Hello and welcome to our second annual Winter Wonderland link up! Last year, The Reading Crew sponsored a winter literacy hop, but we decided to run it a little different this time. Instead of hopping with the potential of dead links, we decided on a closed link up. What this means is that there is a "map" of the blogs at the bottom of each post, so you can hop through them all at once, visit some today and some later in the week, or see what best matches your literacy needs.
On each blog, you will see a word in blue font. This is the blog's mystery word. Please be sure to record them because you will need each word for a five point entry in our raffle. To help you keep track, you can print and use THIS FORM. We are raffling off two wonderful prizes. We are giving away a copy of each book featured in our posts to two winners (K-2 group) and the (3-up group). Each prize package will include 12 books (K-2) and 13 books (3-up).
On each blog, we will be sharing a mentor text lesson using the book we've chosen. The lesson will be modeling a reading skill (comprehension or writing typically, but some at the primary level may target vocabulary, fluency, or word building). The materials that are shared may be forever freebies or may be free for a limited time. Please take note of this as you visit the blogs.
Again, we welcome you to our blogs and wish you and yours a wonderful holiday season!
We have an amazing book to share with you by the talented Lester Laminack called Snow Day!
When the television weatherman predicts a big snowfall, the narrator gleefully imagines the fun-filled possibilities of an unscheduled holiday from school. Piling under warm blankets. Sipping hot chocolate in snowman mugs. Building a snow fort. Sledding in the neighbor's field. In scene after snowy scene, from sunrise to sundown, a pair of siblings, with their father in tow, show how they would make the most of their day off. But when the family wakes up the next morning, they are in for a disappointment. No snow! As the family members pile into the car so they won't be late for school, an unexpected twist reveals who wanted the snow day most of all. (Can you guess?!?!?! It's the dad who is also a teacher!!!! Can you relate?)
One of the standards for upper grades has to do with point of view. Students have to understand the difference between first-person and third-person point of view and the impact that this has on the reader. Students need to understand that when you are reading a story from first-person point of view, you only see the story from that perspective. You only know what that character sees, thinks, and feels. However, in third-person, the reader can get a bird's eye view of what is going on with all of the characters. But, within that, they lose the connection to the character that you get from first-person. So, to set the stage for this lesson, we need to make sure students know and understand the difference between first-person point of view and third-person point of view. Students will paste the flipbooks in their interactive notebooks to have as a resource if needed later.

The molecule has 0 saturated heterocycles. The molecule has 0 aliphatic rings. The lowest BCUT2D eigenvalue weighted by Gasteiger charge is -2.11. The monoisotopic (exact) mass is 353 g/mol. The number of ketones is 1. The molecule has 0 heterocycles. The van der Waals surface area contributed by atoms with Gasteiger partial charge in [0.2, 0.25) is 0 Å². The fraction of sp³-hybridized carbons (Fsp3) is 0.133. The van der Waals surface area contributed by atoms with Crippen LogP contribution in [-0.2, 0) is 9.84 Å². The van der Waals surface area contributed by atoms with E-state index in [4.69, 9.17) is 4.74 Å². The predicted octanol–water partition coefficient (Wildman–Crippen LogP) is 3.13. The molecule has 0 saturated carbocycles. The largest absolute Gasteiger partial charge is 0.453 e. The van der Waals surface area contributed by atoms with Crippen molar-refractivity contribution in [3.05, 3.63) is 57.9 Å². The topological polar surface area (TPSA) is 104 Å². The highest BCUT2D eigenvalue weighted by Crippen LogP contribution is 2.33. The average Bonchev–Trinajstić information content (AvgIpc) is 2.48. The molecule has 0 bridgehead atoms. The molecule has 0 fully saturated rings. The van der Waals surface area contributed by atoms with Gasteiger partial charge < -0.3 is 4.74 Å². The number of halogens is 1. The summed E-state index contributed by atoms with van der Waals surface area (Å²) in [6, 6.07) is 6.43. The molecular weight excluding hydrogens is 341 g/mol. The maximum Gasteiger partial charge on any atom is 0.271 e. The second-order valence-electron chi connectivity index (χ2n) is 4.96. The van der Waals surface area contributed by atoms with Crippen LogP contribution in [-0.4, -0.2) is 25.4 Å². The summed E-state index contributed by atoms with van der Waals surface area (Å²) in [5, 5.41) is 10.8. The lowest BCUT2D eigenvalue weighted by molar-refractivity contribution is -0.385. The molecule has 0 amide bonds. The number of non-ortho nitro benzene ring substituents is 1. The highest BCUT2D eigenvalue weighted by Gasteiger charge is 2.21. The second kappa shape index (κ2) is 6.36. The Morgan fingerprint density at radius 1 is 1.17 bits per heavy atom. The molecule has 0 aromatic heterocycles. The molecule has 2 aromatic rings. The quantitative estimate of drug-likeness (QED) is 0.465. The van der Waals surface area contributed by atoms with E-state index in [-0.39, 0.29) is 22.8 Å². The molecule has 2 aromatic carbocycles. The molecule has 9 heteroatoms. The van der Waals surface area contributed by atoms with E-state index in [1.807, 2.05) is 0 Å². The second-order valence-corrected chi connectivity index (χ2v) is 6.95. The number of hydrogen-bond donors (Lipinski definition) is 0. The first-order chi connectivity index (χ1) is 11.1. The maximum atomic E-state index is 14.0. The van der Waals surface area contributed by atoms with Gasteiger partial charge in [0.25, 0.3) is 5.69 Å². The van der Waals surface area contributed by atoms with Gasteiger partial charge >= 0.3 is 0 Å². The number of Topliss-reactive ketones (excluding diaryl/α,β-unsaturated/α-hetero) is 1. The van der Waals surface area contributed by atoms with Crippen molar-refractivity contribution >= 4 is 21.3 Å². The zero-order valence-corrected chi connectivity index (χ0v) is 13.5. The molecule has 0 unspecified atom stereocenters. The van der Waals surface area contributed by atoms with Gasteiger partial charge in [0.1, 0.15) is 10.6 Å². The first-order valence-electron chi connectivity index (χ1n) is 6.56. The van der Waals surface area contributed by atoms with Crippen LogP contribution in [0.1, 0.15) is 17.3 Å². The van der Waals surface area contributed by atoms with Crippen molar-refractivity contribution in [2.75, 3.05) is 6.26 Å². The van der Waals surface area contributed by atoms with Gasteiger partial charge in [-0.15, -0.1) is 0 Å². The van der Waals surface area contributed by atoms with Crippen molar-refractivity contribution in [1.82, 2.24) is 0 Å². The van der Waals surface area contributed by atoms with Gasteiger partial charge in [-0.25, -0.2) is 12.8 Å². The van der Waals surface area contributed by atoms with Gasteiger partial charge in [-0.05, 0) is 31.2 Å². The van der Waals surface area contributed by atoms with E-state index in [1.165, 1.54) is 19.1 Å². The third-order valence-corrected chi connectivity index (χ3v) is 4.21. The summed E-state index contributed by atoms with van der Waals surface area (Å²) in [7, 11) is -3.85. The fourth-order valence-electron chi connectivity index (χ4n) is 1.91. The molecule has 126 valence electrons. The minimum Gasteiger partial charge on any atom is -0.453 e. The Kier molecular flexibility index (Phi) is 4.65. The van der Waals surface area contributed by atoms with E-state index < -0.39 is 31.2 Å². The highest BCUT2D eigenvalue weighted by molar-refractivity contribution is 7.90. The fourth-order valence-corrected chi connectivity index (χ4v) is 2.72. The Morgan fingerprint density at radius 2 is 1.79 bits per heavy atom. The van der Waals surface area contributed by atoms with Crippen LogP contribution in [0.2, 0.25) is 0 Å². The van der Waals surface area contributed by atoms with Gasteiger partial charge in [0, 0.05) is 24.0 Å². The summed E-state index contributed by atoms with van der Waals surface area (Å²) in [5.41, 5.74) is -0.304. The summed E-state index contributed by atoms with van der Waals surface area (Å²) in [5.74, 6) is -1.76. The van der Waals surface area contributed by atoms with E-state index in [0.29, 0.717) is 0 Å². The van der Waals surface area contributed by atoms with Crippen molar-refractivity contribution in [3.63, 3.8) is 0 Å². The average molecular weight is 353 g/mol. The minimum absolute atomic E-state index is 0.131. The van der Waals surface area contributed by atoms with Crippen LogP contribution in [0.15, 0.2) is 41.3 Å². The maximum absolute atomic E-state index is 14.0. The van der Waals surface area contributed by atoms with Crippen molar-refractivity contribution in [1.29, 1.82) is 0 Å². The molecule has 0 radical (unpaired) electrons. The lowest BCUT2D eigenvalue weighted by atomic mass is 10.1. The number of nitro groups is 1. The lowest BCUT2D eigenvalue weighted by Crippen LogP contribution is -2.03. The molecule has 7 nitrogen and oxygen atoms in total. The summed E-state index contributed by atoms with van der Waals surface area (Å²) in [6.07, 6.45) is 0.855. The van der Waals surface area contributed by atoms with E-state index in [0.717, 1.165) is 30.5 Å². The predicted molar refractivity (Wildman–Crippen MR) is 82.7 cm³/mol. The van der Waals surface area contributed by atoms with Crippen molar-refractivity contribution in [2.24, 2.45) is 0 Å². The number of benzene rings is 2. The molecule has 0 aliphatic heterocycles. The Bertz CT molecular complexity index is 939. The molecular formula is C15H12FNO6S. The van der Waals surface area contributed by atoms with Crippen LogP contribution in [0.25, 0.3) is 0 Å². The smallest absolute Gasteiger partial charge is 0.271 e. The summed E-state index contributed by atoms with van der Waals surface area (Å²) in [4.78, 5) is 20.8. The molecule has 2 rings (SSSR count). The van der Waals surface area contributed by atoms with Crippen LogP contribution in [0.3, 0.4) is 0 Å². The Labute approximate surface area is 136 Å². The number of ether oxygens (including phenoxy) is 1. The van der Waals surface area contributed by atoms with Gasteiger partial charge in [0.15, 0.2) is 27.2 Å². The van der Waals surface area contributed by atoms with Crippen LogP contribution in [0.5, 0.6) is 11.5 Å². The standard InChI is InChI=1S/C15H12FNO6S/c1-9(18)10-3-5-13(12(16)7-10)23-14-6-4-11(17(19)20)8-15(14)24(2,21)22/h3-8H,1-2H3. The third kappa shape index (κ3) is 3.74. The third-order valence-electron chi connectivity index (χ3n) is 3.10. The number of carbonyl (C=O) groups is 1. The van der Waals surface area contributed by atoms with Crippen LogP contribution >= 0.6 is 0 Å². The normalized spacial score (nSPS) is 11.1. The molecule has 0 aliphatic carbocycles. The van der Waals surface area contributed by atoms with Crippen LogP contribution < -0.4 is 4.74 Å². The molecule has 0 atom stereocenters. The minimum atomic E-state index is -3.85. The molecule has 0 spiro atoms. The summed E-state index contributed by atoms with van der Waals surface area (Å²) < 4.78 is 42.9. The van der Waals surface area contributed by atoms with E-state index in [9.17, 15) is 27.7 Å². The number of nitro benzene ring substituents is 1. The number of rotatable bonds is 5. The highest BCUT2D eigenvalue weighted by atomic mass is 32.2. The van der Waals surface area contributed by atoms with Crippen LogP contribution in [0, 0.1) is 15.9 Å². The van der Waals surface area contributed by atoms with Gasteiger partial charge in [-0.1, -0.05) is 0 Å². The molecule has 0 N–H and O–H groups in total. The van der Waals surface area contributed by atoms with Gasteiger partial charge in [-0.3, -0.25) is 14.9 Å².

This is not to be confused with perspective. Sometimes it can get a little muddy explaining the difference between point of view and perspective. This is also where I would try to lay to rest any misconceptions. A story can be told from different perspectives, not to be confused with point of view.
I think it is safe to say that we have all felt the excitement of hearing the word SNOW on the television. Or is it just those of us who live in the south and rarely get snow? Either way, I think this is a definite way to hook the reader by having them connect to the very first page of the book. After discussing first and third-person point of view, it can be pointed out right away that this book is in first-person point of view. You may choose to read several pages before pointing it out. By the second page, you can get a feel for how the character feels about school. The character says "Just imagine...so much snow, even the buses can't go. No-so much snow even the teachers can't go." (This would be foreshadowing as well, which you can bring up after you read the last page, stating that the teacher is telling the story.)
The flipbook would need to be completed AFTER the book has been read because it's key that your students understand that this is being written from the perspective of the teacher. Then, the students should be able to see how the point of view impacts the reader. You may even want to reread the story so that they can think about it through the lens of the father, the teacher. It's definitely a different way of reading the story, which is where the discussion of perspective comes in. The book is first-person but through the perspective of the teacher. The story might not change too much if it was through the perspective of the children, they'd probably still want to build snow forts and drink hot chocolate, but it still would be a different story.
A way of extending this activity would be to have students write the story from a different perspective. On the paper I supplied in this freebie, I asked them to write it in first-person point of view from the perspective of the children in the story. You could also have them write it in third-person, which would definitely be a challenge, but a great extension! It's important for students to be aware in their own writing what point of view they are writing in, who their audience is, and how to really write it in a certain perspective so the reader can understand the story.
This is a forever freebie! Click the link below to get it!
Before you go, I will remind you that our mystery word is wish. You can enter it onto your sheet or into the rafflecopter below. Good luck to you, and we hope you'll come back soon.
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